Vocational skills, such as information, communication and technology (ICT) and conversational English are other focus areas for CED Volunteers, which better position community members to achieve future work or educational goals. Volunteers will be provided with training, curriculum materials and resources to prepare you to offer computer literacy and conversational English classes to community members, especially youth and women.
Most common CED Volunteer activities include, but are not limited to: serving as role models for community members, conducting community assessments, collaborating with elementary and high schools, planning and facilitating training activities, enrolling interested participants in training activities, mentoring individuals in the adoption and application of entrepreneurial behaviors and/or improved business practices, and motivating community members to be engaged in the development process.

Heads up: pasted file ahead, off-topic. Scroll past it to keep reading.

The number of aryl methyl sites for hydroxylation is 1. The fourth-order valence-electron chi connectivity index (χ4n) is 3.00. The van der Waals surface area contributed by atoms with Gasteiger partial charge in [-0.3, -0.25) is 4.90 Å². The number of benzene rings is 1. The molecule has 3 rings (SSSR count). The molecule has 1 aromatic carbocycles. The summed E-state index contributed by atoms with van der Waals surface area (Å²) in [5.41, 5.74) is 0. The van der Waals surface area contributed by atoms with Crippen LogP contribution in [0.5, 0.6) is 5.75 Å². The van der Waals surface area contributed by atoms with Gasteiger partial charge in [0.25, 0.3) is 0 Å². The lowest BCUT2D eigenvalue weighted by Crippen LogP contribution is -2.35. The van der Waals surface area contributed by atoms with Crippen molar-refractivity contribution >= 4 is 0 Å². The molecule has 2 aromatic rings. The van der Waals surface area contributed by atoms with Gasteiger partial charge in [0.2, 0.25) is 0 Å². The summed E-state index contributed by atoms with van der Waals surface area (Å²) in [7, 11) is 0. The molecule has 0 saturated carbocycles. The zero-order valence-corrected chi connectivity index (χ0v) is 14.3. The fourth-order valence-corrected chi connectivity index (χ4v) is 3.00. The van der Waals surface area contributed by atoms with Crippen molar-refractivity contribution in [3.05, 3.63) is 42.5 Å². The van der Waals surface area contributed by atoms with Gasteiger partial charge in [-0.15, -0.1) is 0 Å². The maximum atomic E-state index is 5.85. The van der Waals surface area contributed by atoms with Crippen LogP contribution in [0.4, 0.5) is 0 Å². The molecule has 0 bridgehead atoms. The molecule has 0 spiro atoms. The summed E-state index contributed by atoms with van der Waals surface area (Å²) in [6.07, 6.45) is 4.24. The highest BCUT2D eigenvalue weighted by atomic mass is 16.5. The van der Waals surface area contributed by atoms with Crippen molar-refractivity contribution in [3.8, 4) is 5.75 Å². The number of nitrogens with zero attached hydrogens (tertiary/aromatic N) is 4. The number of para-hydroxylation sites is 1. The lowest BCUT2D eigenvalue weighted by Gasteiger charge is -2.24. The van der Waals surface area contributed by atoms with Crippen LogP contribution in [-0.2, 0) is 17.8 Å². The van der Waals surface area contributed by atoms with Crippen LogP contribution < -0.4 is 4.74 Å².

COVID-19 Volunteer Activities
In the past year, the world has been impacted by the COVID-19 pandemic. As a Volunteer, you will be trained in how to best protect yourself from COVID-19 exposure and understand the impact of and steps to reduce stigma related to COVID-19. You may also have the opportunity to engage with your community on implementing or enhancing COVID-19 mitigation activities, such as COVID-19 prevention and risk reduction strategies including social distancing, hand washing, mask wearing, addressing myths and misconceptions related to these practices, and vaccine hesitancy. Activities will be tailored to address the COVID-19 circumstances in the communities where you will serve.
Qualified candidates will have one or more of the following criteria:
• Bachelor of Arts/Bachelor of Science degree in any business discipline
• 5 years professional experience in business management
• Community Organizing experience (Managing or forming community groups, using participatory community assessment tools, leading committees/community projects, project design and management, proposal writing, fundraising, etc.)
• Work experience in entrepreneurship, small business or business simulations/competitions and willing to work as a workforce and business mentor, trainer, or facilitator in rural communities, especially with youth and women.